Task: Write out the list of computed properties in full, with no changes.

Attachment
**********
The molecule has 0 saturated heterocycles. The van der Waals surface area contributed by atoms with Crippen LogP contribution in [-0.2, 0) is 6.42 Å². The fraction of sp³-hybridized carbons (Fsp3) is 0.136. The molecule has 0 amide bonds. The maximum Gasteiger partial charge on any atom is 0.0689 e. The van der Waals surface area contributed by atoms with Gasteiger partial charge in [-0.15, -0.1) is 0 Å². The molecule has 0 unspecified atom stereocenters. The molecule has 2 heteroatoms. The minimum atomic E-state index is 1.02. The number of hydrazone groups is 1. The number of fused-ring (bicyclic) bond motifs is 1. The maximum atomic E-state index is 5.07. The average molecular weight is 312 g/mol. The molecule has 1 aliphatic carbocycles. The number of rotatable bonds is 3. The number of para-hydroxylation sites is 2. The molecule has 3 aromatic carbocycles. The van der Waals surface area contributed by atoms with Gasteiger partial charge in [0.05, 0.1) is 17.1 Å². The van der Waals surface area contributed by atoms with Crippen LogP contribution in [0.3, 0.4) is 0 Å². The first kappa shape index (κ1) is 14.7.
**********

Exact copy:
The molecule has 0 saturated heterocycles. The van der Waals surface area contributed by atoms with Crippen LogP contribution in [-0.2, 0) is 6.42 Å². The fraction of sp³-hybridized carbons (Fsp3) is 0.136. The molecule has 0 amide bonds. The maximum Gasteiger partial charge on any atom is 0.0689 e. The van der Waals surface area contributed by atoms with Gasteiger partial charge in [-0.15, -0.1) is 0 Å². The molecule has 0 unspecified atom stereocenters. The molecule has 2 heteroatoms. The minimum atomic E-state index is 1.02. The number of hydrazone groups is 1. The number of fused-ring (bicyclic) bond motifs is 1. The maximum atomic E-state index is 5.07. The average molecular weight is 312 g/mol. The molecule has 1 aliphatic carbocycles. The number of rotatable bonds is 3. The number of para-hydroxylation sites is 2. The molecule has 3 aromatic carbocycles. The van der Waals surface area contributed by atoms with Gasteiger partial charge in [0.05, 0.1) is 17.1 Å². The van der Waals surface area contributed by atoms with Crippen LogP contribution in [0.3, 0.4) is 0 Å². The first kappa shape index (κ1) is 14.7.